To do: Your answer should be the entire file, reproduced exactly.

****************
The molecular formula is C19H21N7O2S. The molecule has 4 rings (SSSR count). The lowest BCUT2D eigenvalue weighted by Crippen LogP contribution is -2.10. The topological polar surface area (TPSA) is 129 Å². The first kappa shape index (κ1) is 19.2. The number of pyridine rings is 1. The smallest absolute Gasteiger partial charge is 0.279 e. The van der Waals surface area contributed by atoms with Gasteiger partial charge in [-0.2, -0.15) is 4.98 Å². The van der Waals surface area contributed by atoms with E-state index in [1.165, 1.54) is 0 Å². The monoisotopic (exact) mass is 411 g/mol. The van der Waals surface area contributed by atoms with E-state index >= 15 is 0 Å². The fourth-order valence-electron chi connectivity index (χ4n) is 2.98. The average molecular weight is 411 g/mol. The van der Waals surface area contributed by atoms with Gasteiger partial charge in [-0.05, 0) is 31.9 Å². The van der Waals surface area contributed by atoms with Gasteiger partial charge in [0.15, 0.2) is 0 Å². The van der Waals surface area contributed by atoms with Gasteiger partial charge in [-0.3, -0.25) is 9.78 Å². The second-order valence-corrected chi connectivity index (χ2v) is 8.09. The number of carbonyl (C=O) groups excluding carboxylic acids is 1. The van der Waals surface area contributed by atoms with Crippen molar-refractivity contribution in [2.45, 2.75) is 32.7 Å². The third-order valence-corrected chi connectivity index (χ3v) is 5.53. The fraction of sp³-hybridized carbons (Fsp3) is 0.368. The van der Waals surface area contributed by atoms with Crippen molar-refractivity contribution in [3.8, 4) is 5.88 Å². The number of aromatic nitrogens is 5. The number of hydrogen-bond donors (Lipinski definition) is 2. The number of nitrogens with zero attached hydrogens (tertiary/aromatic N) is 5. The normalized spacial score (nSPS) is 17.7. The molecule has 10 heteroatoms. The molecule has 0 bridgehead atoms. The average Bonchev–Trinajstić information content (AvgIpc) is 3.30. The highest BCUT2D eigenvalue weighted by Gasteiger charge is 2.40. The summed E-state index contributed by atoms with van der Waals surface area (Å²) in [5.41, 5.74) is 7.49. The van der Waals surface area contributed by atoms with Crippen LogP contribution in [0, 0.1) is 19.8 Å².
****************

The molecular formula is C19H21N7O2S. The molecule has 4 rings (SSSR count). The lowest BCUT2D eigenvalue weighted by Crippen LogP contribution is -2.10. The topological polar surface area (TPSA) is 129 Å². The first kappa shape index (κ1) is 19.2. The number of pyridine rings is 1. The smallest absolute Gasteiger partial charge is 0.279 e. The van der Waals surface area contributed by atoms with Gasteiger partial charge in [-0.2, -0.15) is 4.98 Å². The van der Waals surface area contributed by atoms with E-state index in [1.165, 1.54) is 0 Å². The monoisotopic (exact) mass is 411 g/mol. The van der Waals surface area contributed by atoms with E-state index >= 15 is 0 Å². The fourth-order valence-electron chi connectivity index (χ4n) is 2.98. The average molecular weight is 411 g/mol. The van der Waals surface area contributed by atoms with Gasteiger partial charge in [-0.05, 0) is 31.9 Å². The van der Waals surface area contributed by atoms with Gasteiger partial charge in [0.15, 0.2) is 0 Å². The van der Waals surface area contributed by atoms with Gasteiger partial charge in [-0.3, -0.25) is 9.78 Å². The second-order valence-corrected chi connectivity index (χ2v) is 8.09. The number of carbonyl (C=O) groups excluding carboxylic acids is 1. The van der Waals surface area contributed by atoms with Crippen molar-refractivity contribution in [2.45, 2.75) is 32.7 Å². The third-order valence-corrected chi connectivity index (χ3v) is 5.53. The fraction of sp³-hybridized carbons (Fsp3) is 0.368. The van der Waals surface area contributed by atoms with Crippen molar-refractivity contribution in [3.8, 4) is 5.88 Å². The number of aromatic nitrogens is 5. The number of hydrogen-bond donors (Lipinski definition) is 2. The number of nitrogens with zero attached hydrogens (tertiary/aromatic N) is 5. The normalized spacial score (nSPS) is 17.7. The molecule has 10 heteroatoms. The molecule has 0 bridgehead atoms. The average Bonchev–Trinajstić information content (AvgIpc) is 3.30. The highest BCUT2D eigenvalue weighted by Gasteiger charge is 2.40. The summed E-state index contributed by atoms with van der Waals surface area (Å²) in [5.41, 5.74) is 7.49. The van der Waals surface area contributed by atoms with Crippen LogP contribution in [0, 0.1) is 19.8 Å².